Is race a factor in Obama protests?
Will the Congress vote today to reprimand Congressman Joe Wilson? That is a much less important question than the issues raised by his cry of "you lie!" during the president's healthcare speech last week.
Because weeks of mutterings are now out there, in the open, on the front page of the Washington Post. The allegation is that the fury towards the president that has been seen at town-hall meetings and tea party protests is in part motivated by racism.
Over the last couple of days there has been a focus on Mr Wilson's intervention, which was widely seen as disrespectful. A stream of articles has revealed that he was one of a handful of politicians who voted to keep the confederate flag flying over the South Carolina state house and was a long time ago a junior aide to Strom Thurmond, a former presidential candidate and one-time staunch segregationist.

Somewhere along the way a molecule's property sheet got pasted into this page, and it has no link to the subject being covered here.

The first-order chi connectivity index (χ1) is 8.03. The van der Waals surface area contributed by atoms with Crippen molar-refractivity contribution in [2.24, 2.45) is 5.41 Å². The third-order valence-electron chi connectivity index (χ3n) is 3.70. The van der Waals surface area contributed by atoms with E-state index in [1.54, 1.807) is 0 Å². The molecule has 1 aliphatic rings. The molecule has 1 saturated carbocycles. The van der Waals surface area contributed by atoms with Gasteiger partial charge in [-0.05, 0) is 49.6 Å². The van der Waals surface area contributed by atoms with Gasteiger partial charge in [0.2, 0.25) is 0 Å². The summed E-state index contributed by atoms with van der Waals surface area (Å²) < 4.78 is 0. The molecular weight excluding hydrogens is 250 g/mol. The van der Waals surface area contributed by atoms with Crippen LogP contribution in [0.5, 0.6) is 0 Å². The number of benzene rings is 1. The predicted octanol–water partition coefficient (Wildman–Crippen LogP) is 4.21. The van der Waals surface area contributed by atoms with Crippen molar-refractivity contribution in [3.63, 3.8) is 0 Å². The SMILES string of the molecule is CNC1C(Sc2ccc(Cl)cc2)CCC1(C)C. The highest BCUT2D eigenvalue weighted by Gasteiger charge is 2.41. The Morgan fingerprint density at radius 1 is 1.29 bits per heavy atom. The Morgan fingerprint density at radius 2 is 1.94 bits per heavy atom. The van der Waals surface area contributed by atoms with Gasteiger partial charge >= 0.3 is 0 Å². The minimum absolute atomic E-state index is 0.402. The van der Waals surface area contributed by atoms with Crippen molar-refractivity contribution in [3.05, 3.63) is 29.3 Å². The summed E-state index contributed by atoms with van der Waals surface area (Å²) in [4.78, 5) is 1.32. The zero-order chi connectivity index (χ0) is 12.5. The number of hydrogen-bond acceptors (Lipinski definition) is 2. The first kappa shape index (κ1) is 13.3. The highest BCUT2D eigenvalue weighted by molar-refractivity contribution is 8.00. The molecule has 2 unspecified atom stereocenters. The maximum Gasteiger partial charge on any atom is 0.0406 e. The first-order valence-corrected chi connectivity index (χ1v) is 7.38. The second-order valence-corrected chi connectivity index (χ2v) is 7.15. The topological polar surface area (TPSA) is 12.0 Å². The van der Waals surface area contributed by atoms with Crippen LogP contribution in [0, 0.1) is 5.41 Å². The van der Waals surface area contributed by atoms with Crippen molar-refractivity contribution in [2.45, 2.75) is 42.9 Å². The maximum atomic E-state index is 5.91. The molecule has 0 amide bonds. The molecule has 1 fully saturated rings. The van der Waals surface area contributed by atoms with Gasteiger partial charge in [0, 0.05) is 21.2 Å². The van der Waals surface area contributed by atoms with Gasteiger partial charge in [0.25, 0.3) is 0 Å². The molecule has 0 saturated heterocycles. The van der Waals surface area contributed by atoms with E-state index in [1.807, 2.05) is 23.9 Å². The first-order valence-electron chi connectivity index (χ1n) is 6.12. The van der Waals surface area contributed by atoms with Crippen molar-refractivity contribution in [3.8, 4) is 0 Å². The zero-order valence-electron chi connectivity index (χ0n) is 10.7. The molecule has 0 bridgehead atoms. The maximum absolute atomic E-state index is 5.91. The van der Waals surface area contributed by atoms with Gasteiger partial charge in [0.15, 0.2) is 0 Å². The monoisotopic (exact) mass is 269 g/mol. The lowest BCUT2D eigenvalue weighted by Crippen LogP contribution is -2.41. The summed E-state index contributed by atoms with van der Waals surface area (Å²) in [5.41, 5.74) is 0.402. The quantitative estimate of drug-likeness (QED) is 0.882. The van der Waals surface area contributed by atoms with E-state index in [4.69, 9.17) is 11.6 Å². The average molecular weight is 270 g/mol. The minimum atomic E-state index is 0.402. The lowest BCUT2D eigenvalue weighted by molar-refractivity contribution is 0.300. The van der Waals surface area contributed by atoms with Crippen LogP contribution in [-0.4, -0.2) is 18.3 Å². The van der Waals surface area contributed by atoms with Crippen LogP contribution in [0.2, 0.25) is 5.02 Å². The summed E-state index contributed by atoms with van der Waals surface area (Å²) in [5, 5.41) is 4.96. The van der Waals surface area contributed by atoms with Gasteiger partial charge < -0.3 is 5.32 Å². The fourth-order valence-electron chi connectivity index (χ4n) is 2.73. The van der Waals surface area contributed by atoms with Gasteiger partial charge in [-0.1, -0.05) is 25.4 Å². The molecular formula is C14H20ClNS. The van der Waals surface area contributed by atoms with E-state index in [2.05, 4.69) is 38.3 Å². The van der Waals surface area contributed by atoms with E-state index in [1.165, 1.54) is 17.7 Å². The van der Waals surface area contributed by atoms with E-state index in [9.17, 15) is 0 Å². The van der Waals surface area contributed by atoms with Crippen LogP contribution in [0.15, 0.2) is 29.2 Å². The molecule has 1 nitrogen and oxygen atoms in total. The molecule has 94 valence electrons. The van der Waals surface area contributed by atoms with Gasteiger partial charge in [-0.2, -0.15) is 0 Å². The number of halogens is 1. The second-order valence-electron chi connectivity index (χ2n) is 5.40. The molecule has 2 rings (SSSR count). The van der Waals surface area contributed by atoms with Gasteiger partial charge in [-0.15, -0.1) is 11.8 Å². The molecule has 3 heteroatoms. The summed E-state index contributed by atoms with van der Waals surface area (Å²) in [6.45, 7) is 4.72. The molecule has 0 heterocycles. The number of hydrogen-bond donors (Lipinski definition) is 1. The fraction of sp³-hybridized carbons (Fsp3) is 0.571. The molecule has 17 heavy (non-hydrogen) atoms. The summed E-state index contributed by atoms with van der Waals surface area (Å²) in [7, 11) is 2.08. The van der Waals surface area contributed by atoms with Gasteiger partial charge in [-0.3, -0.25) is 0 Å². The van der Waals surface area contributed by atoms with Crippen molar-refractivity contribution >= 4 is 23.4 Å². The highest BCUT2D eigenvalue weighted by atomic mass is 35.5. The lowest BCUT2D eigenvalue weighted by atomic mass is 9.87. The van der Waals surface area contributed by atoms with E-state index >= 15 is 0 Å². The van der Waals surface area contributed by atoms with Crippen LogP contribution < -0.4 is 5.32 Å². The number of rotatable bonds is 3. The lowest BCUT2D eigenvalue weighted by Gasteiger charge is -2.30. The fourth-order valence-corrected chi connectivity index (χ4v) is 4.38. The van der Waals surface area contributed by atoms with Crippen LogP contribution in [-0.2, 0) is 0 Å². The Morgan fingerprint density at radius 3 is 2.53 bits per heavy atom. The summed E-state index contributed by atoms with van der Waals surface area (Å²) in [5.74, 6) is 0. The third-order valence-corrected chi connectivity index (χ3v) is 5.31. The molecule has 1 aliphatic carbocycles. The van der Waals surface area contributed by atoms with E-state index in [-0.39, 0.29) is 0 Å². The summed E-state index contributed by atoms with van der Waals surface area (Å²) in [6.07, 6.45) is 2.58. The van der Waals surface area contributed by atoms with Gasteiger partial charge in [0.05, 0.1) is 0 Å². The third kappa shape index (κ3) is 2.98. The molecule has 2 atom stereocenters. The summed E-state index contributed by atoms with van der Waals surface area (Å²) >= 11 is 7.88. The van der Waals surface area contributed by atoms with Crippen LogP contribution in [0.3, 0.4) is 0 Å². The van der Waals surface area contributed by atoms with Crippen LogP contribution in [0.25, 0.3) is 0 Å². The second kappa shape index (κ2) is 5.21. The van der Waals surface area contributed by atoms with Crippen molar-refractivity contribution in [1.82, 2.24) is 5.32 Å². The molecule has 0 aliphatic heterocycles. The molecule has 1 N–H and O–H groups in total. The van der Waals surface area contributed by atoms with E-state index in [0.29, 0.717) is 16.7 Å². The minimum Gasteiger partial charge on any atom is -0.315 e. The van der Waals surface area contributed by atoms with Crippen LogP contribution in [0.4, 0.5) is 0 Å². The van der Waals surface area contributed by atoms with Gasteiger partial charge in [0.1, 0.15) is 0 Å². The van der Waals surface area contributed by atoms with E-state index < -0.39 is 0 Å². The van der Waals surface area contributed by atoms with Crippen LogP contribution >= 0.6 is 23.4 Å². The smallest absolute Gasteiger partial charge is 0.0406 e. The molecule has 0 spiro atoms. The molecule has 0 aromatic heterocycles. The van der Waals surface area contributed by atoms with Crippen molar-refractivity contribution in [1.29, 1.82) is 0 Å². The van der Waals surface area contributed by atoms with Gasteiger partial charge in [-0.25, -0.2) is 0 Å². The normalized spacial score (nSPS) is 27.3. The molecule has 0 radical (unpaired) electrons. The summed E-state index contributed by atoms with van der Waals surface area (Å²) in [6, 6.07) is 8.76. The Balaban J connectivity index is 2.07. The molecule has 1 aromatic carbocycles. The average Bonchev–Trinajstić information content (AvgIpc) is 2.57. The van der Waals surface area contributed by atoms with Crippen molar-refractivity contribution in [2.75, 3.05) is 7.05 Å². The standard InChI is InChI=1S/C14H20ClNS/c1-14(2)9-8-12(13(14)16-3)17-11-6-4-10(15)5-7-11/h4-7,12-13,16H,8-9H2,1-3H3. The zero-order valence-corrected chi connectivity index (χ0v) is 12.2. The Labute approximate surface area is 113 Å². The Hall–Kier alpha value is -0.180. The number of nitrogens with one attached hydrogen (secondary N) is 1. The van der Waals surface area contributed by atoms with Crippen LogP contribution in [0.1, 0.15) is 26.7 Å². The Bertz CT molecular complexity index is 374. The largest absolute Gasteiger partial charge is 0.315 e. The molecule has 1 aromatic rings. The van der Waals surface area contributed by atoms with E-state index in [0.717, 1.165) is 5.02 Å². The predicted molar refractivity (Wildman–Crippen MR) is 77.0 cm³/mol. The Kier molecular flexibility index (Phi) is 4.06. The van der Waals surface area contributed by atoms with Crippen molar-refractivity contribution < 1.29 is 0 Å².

But this is not to do with one individual. The Post asks: "Is racism a factor in the way the president is being judged?" The question has already been answered most vehemently by columnist Maureen Dowd in the New York Times.
Race is such a touchy, bitter subject it is often left alone by the mainstream media, and some would say should be avoided by wise British bloggers.
Slight remarks can be explosive. On a recent sleepless night, I followed a thread on a science fiction discussion forum about whether a fiction character in one novel (apparently based on a dark-skinned figure from Celtic mythology) was reinforcing racist stereotypes. How much more sensitive the issue is in the political arena.
So I am describing and inviting debate, not passing comment. The relationship between black and white has been such an important driving factor in American political history that it would be strange if it now mattered not a jot. The allegation is that many of those who are calling their president "un-American" mean he is not white.
Democratic propaganda, over-sensitivity or truth? Tell me...